Declarative vs. Procedural Knowledge Representation:

Architectures with declarative representations have knowledge in a format that may be manipulated decomposed and analyzed by its reasoners. A classic example of a declarative representation is logic. Advantages of declarative knowledge are:

  • The ability to use knowledge in ways that the system designer did not forsee
  • Architectures with procedural representations encode how to achieve a particular result. Advantages of procedural knowledge are:

  • Possibly faster usage
  • Often times, whether knowledge is viewed as declarative or procedural is not an intrinsc property of the knowledge base, but is a function of what is allowed to read from it. Production systems, for example, are declarative if productions may view themselves, and are procedural it they can. (cf. glass-box/black-box control knowledge)

    A particular architecture may use both declarative and procedural knowledge at different times, taking advantage of their different advantages. An example of this is Atlantis, which has a low-level. The distinction between declarative and procedural representations is somewhat artifical in that they may easily be interconverted, depending on the try of processing that is done on them.


    Examples of declarative architectures are:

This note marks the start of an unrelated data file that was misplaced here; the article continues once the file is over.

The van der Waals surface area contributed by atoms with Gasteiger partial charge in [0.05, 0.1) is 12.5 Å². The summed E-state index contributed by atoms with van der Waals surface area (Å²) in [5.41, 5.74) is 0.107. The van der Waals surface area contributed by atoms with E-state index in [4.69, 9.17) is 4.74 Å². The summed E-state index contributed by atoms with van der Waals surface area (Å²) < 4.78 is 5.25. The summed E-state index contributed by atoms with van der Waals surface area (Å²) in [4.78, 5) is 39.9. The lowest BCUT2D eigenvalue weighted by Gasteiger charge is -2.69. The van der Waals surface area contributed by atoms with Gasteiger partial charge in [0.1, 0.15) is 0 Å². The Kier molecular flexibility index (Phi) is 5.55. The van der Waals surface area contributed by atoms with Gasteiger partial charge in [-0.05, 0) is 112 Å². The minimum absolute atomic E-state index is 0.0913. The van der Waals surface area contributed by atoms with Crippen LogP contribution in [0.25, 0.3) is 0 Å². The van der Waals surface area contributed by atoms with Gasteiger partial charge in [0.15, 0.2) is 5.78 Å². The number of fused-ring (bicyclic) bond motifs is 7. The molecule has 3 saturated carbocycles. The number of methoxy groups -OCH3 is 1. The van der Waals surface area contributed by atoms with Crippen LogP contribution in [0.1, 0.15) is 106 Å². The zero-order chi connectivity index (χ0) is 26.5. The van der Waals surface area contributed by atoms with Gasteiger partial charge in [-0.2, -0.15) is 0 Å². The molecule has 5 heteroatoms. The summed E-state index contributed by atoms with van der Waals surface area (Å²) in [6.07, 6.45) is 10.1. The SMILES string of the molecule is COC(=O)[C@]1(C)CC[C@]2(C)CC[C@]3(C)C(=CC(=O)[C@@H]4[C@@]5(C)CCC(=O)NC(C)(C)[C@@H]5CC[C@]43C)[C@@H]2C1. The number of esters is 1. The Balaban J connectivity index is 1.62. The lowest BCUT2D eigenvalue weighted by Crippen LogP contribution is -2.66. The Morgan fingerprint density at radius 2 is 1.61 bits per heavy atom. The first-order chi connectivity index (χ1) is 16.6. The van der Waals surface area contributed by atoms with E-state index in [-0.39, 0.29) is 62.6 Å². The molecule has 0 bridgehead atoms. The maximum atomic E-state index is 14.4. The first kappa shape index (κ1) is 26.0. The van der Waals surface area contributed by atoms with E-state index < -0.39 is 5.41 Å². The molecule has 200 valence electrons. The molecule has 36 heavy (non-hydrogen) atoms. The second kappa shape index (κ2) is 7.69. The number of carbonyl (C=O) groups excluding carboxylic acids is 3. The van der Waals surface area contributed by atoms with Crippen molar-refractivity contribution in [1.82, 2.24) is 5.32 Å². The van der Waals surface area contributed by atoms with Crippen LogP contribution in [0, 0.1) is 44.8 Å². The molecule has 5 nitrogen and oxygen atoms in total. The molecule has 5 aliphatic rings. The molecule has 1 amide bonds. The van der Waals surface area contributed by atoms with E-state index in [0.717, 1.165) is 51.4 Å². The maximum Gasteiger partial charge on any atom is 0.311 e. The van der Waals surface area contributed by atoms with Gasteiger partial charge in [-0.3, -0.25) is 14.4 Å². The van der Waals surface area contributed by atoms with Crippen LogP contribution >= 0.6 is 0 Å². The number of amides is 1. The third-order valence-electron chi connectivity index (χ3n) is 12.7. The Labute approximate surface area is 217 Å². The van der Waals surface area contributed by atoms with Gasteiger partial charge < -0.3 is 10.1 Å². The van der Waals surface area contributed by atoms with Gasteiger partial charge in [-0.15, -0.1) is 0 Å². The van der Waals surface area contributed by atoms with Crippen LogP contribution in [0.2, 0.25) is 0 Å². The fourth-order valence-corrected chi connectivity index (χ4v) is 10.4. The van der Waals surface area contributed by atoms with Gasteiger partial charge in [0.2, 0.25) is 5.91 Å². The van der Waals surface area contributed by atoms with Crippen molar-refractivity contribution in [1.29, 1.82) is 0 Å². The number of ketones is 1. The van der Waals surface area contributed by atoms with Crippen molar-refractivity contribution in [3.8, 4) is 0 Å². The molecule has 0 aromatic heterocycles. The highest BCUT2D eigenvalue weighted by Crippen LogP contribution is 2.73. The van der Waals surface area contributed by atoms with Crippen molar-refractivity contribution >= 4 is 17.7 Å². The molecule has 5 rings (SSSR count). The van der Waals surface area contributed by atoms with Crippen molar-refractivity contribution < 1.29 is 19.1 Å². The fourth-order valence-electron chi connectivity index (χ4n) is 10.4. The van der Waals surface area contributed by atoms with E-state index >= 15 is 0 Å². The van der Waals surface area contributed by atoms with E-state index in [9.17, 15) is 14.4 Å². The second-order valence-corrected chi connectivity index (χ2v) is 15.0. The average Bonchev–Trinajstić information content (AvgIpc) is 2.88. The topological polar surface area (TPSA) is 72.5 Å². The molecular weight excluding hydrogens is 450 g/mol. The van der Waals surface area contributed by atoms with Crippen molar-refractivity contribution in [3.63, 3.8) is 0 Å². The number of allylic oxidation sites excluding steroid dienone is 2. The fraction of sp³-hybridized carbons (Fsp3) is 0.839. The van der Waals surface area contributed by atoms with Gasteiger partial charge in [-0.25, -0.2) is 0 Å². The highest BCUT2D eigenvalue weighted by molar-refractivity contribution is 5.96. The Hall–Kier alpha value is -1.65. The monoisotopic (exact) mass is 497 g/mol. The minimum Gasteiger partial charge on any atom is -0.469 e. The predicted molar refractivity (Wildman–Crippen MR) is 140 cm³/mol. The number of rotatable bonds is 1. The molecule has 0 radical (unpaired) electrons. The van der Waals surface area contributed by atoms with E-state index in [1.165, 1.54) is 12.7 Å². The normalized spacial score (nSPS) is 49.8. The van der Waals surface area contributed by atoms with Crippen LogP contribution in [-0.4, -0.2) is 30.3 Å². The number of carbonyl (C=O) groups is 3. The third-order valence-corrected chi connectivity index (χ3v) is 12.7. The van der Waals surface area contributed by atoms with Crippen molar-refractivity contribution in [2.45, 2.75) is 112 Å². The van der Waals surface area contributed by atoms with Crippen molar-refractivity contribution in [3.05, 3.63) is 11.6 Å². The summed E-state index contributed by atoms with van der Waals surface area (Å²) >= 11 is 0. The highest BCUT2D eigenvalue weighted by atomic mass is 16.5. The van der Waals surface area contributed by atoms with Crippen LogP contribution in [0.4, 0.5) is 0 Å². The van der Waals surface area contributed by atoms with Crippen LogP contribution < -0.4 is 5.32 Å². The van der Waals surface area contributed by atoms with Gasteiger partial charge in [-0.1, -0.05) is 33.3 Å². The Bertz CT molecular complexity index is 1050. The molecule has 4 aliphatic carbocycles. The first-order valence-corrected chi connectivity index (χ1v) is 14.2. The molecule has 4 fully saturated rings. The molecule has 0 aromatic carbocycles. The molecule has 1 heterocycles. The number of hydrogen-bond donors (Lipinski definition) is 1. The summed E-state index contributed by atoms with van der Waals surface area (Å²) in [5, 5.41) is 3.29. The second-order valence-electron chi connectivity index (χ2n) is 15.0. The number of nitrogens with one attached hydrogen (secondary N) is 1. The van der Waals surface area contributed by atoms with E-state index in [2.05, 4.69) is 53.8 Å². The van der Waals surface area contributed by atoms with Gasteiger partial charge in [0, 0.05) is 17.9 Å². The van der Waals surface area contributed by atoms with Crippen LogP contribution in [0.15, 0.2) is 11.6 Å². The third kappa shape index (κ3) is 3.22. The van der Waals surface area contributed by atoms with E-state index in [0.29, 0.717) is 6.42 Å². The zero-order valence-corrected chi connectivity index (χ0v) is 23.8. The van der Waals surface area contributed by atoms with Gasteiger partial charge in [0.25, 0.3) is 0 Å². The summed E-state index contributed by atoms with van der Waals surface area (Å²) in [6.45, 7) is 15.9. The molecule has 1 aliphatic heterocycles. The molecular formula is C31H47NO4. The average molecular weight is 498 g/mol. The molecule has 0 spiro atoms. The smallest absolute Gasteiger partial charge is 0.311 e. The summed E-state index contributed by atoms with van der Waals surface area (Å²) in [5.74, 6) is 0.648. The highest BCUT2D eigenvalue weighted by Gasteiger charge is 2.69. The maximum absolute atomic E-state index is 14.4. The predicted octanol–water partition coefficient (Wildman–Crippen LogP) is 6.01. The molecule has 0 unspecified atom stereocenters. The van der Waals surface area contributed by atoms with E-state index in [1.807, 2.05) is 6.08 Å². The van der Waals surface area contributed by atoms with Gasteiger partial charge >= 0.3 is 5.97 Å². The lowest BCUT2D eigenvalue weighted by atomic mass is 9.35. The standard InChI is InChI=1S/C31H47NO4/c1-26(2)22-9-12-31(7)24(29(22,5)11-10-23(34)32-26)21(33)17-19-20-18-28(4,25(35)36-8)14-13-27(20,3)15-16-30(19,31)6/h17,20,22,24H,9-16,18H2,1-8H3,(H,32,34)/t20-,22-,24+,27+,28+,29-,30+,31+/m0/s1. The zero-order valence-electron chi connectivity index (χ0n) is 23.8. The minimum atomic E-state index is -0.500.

• Dynamic Control Architecture by B. Hayes-Roth. All
  • ERE by Drummond et al. knowledge is in uniform conceptual graphs.
  • Homer by Vere & Bickmore. Knowledge is explicit in frames.
  • Icarus by Langley. Knowledge is explicit in Labyrinth.
  • MAX by Kuokka. Knowledge is stored lframes that are readable by all.
  • Prodigy by Carbonell et al. Knowledge is store in FOPC-like Prodigy Description Language (PDL).
  • Theo by T. Mitchell et al. Knowledge is explicit in frames.

  • Examples of procedural architectures are:

  • SOAR by A. Newell et al.. Productions may not examine each other.
  • Subsumption Architecture by R. Brooks

  • Examples of declarative & procedural architectures are:

  • Atlantis by E. Gat. The control layer uses procedural knowledge while the deliberative layer uses declarative knowledge.
  • Behavior-Based Architecture by R. Brooks. This is Subsumption Architecture augmented with global state in the form of Hormones.
  • RALPH by Ogasawara and Russell. Different Execution Architectures (EAs) use different types of knowledge.
  • Teton by VanLehn & Ball. Knowledge is in productions and on a scratch-pad.

  • Other Properties. Back to the Title Page.